This would be, perhaps, the place to discuss at length the question, how long our Lord abode at Ephrem ; but a few words may suffice. In the beginning of chapter i. it was stated that some have adopted the theory of a modern English commentator, who has drawn out a very elaborate argument to prove that our Blessed Saviour raised Lazarus to life at the end of our January, and then from Ephrem went north through Samaria to Galilee, and after visiting all the places where He had preached, or where His disciples had preached, returned south along the east bank of the Jordan, and crossed that river in the neighbourhood of Jericho, early in Passion Week.

Even if this theory were true, it would be quite out of keeping with the scope of this work to follow our Blessed Saviour through those two months of His progress.

The other view is more convenient for our purpose; and also, very probably, the more correct one. It will be enough to offer one or two reasons for this opinion.

In the first place, it seems to fit in better with the narrative of St. John.

St. John, as is known, wrote his Gospel many years after the

other Evangelists had written. He had their narratives before him, and one of his objects was to supply some omissions, and to render some difficult passages more clear. As a rule he carefully abstains from repeating what the others had narrated, and so does not even record so important an event as the institution of the Blessed Eucharist.

If, then, one of his objects was to put facts in order and make the narrative and the chronology more clear, the theory which harmonises better with his narrative is probably the true one. Now it will perhaps be readily admitted that his story agrees better with the common opinion that our Saviour raised Lazarus to life shortly before Mid-Lent Sunday, and retired at once to Ephrem; abode there eight or ten days; and then, on Passion Sunday, or thereabouts, proceeded from Ephrem to Jericho, and from Jericho, by slow stages, to Bethany, arriving there about Friday in Passion Week.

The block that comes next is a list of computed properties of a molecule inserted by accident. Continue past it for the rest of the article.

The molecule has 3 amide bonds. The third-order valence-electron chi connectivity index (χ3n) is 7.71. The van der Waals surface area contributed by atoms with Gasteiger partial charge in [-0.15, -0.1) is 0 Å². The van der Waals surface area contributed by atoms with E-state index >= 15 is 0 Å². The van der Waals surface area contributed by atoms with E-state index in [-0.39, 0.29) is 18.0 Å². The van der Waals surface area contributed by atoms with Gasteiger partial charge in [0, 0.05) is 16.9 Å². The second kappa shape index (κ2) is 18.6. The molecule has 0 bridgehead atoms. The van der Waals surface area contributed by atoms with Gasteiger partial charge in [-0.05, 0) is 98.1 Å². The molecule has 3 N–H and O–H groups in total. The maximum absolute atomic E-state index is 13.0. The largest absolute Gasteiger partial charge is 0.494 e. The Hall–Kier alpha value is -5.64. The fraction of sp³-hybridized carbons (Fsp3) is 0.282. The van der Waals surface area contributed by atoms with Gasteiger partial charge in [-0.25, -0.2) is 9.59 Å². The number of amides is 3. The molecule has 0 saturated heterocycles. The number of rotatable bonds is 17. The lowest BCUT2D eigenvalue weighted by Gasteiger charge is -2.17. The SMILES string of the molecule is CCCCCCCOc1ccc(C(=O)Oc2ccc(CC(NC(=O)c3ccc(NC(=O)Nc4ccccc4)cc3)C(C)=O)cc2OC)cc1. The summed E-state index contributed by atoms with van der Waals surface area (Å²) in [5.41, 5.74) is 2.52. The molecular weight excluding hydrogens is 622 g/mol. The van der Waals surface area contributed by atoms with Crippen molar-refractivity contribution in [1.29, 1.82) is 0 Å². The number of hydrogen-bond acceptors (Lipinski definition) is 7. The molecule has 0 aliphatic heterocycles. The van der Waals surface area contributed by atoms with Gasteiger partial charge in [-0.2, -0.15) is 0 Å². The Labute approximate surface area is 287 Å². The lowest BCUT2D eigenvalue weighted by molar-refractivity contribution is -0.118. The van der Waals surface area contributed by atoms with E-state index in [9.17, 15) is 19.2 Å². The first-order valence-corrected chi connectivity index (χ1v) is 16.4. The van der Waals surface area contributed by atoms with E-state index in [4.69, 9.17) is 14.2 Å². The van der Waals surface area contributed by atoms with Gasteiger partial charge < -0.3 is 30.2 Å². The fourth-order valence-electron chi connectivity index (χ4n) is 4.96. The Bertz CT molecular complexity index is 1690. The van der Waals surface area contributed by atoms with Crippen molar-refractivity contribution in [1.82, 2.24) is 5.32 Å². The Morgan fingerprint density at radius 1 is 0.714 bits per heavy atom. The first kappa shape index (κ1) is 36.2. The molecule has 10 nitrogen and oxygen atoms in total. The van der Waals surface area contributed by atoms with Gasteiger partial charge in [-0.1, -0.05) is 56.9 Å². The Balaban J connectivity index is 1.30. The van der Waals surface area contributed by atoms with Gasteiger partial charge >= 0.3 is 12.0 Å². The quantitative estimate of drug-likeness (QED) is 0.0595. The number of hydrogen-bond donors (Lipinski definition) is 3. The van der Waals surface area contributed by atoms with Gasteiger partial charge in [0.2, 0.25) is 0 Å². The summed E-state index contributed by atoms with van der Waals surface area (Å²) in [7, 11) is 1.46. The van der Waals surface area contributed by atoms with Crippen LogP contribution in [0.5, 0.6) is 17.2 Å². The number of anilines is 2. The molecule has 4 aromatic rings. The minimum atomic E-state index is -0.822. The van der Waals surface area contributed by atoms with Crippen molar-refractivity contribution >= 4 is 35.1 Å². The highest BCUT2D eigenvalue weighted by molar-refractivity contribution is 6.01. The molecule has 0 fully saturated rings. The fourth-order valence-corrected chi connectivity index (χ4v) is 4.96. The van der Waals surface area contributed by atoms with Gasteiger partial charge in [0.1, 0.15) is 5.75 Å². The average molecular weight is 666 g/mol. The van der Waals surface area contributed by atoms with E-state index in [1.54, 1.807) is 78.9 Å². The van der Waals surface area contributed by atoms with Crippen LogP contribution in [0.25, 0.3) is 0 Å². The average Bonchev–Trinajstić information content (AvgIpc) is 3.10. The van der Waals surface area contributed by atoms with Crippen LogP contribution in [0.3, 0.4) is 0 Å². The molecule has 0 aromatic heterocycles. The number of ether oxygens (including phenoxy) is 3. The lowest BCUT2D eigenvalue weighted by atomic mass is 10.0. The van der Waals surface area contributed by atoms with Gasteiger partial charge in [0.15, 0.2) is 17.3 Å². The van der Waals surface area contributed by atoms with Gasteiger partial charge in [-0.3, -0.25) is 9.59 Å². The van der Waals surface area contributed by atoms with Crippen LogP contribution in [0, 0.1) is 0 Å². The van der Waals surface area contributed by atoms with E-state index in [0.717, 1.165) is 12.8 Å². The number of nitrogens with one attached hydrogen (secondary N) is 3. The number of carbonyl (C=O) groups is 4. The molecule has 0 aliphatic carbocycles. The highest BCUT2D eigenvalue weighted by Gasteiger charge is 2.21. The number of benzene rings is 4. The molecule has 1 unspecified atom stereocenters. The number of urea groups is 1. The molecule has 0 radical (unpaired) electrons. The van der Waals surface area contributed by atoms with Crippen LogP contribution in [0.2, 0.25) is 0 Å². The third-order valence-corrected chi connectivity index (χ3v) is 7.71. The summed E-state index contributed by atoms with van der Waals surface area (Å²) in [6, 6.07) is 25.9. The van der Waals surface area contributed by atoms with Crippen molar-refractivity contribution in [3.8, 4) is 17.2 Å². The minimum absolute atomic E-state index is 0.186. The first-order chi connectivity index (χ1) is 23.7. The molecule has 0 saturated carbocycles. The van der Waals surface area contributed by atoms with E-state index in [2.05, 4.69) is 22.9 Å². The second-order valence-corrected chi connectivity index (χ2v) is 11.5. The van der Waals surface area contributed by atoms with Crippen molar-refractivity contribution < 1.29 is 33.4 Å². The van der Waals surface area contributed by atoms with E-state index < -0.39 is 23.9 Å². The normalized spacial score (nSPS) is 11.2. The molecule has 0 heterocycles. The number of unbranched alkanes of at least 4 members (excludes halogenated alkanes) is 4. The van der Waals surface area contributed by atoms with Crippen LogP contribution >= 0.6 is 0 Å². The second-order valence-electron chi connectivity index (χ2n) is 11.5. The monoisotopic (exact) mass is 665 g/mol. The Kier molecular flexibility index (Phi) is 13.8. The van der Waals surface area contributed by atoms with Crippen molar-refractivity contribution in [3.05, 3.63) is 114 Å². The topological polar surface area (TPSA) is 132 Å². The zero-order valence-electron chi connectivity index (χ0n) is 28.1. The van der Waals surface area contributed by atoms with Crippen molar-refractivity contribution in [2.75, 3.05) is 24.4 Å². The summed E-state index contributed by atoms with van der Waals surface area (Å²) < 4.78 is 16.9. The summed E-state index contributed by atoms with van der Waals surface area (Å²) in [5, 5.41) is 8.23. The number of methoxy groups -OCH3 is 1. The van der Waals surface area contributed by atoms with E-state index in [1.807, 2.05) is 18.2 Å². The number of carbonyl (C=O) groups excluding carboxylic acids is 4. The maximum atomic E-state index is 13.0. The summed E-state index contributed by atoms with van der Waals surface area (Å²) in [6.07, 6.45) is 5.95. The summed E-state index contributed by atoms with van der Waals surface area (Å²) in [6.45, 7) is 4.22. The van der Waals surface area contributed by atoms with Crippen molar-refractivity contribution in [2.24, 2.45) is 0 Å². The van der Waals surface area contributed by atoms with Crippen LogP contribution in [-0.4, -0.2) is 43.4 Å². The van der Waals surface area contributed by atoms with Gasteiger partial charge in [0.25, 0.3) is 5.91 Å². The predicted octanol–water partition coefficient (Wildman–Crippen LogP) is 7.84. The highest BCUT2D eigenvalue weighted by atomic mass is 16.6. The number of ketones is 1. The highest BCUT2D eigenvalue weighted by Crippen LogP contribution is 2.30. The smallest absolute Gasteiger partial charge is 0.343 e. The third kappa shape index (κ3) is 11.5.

This seems to be the view which would suggest itself to one who was guiding himself simply by St. John's narrative. His text is as follows:

Wherefore Jesus walked no more openly among the Jews, but He went into a country near the desert, into a city that is called Ephrem, and there He abode with His disciples. And the Pasch of the Jews was at hand; and many from the country went up to Jerusalem before the Pasch, to purify themselves. They sought, therefore, for Jesus: and they discoursed one with another, standing in the Temple: What think you, that He is not come to the festival-day? And the Chief Priests and the Pharisees had given a commandment that if any man knew where He was, he should tell, that they might apprehend Him.

This narrative seems to hang together very well, if we suppose, according to the more general opinion, that the events here recorded all took place in about a fortnight.